Labour & Employment Law Insights

Is Requiring Permanent Eligibility to Work in Canada Permissible?

July 5, 2021 | By Becky Langille-Rowe

Human Rights | Employment

Bottom Line

In July of 2018, we wrote about Haseeb v. Imperial Oil Limited, 2018 HRTO 957.  In this decision, the Human Rights Tribunal of Ontario (“HRTO”) found that requiring a job candidate to be a permanent resident of Canada ran afoul of the Human Rights Code (“Code”).  The HRTO’s decision was recently appealed to, and overturned by, the Divisional Court.  In this update, we summarize this new development and outline what it means for employers. 

Decision of the HRTO Quashed

As noted above, the HRTO found that the employer, Imperial Oil Limited (“Imperial Oil”), violated the Code when it required a prospective job applicant, Muhammad Haseeb (“Haseeb”) to be a permanent resident of Canada as a condition of employment. The HRTO determined this constituted an act of direct discrimination on the basis of citizenship; a protected ground under the Code. The HRTO awarded Hasseb approximately $120,000.00 in compensation for his loss of income and the injury to his feelings, dignity, and self-respect. 

In Imperial Oil Limited v. Haseeb, 2021 ONSC 3868, the Divisional Court granted judicial review of the HRTO’s ruling and, ultimately, quashed the decision. 

In short, the Divisional Court found that “permanent residency” is not synonymous with or subsumed by the definition of “citizenship” under the Code. Accordingly, the permanent residence requirement is not an example of direct discrimination on the basis of citizenship. However, the Divisional Court did not rule out the possibility that requiring an applicant to be a permanent resident of Canada could support a finding of "indirect" or "constructive" discrimination in certain circumstances. 

The Facts 

Haseeb, an international engineering student, applied for an entry-level position with Imperial Oil and was ranked first among the other engineering graduates that applied for the position. In order to be eligible for employment, applicants had to be permanent residents in Canada. Haseeb was eligible for a postgraduate work permit which would allow him to work full-time in Canada for three (3) years and had a reasonable expectation that he would eventually obtain permanent residence status through a special immigration programme involving the Federal and Ontario governments. However, Haseeb was not a permanent resident at the time of making the application. The offer of employment Haseeb eventually received was conditional upon proof of permanent residency, which Haseeb was unable to provide. Imperial Oil was unwilling to make an exception for Haseeb once it learned that he was not a permanent resident. Ultimately, but for the permanence requirement, Haseeb would have been in a position to accept Imperial Oil’s offer of employment.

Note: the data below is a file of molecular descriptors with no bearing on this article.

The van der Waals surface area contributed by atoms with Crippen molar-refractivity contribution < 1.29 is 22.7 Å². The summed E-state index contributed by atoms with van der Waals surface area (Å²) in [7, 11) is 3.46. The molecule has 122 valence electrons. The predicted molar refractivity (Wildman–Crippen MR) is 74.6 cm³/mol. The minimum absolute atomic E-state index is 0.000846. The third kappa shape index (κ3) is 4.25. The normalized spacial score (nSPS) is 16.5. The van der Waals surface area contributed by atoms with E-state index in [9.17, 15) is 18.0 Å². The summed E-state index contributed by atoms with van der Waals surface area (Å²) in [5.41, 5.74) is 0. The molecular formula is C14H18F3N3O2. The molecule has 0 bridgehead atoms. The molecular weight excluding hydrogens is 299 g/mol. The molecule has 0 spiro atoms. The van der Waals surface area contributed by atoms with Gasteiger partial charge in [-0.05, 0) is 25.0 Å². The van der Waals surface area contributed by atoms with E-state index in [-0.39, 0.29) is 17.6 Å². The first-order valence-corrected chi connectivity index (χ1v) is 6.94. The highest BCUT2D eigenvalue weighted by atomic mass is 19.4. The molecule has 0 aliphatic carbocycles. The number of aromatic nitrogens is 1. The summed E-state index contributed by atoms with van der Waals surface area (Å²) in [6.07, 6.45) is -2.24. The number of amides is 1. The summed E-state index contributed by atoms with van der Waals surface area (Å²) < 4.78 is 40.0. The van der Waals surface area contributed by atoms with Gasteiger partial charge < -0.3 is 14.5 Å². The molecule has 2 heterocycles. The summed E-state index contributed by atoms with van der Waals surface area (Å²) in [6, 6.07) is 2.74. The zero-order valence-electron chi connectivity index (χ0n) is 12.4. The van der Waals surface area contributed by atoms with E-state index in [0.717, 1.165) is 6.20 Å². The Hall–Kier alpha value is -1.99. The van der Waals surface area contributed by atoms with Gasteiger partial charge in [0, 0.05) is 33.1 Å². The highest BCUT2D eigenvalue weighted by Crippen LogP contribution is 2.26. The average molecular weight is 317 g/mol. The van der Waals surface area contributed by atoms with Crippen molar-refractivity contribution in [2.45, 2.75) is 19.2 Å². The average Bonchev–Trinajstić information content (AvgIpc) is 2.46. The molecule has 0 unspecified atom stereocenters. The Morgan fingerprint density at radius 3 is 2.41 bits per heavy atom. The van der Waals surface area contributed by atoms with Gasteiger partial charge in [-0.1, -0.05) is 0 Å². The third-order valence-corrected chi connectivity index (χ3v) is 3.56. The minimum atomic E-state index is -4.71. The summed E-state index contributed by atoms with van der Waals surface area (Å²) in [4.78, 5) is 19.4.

Citizenship vs. Permanent Residency

The Code does not contain a definition of "citizenship". The HRTO found that the permanent residency requirement was subsumed in the definition of citizenship such that discrimination on the basis of permanent residency constituted direct discrimination on the basis of citizenship. 

The Divisional Court considered the plain and ordinary meaning of “citizen”, being membership in a state, and found that while permanent residence is a right or privilege that comes with citizenship, someone does not need to be a citizen to be a permanent resident. Unlike citizenship, immigration status (including permanent residency) is not an immutable characteristic. Permanent residence has a meaning and standing of its own that exists independently from citizenship. 

Indirect Discrimination and Continued Risk of Liability for Employers

The HRTO determined there was direct discrimination on the basis of citizenship. Accordingly, the HRTO did not require Haseeb to provide evidence of indirect or constructive discrimination.

As a reminder to our readers, indirect discrimination is where a prohibited Code ground (like citizenship) is not directly engaged but where the employment requirement unintentionally singles out a group of people and results in unequal treatment. 

The Divisional Court found that the HRTO’s decision was unreasonable. An employer cannot directly discriminate against an individual unless the basis of discrimination is prohibited under the Code; permanent residency is not the same as citizenship and is not itself a prohibited ground of discrimination under the Code

The Divisional Court refused to consider whether the permanent residency requirement supported a finding of indirect or constructive discrimination in this case, particularly in light of the absence of evidence on this issue. However, the Court noted that it is possible to imagine circumstances where a requirement for permanent residency could manifest as a requirement for citizenship and be indirectly discriminatory. 

Check the Box

Employers should continue to exercise caution in excluding individuals who, while not permanent residents, are eligible to work in Canada. Recruitment, hiring, and employment processes should be carefully reviewed to ensure that any eligibility criteria tied – whether directly or indirectly – to protected grounds under the Code are properly construed so as to minimize any potential legal liability.

Need more information?

For more information about recruitment and hiring processes, or for advice or representation in relation to human rights proceedings, contact Becky Langille-Rowe or you regular lawyer at the Firm. 
 

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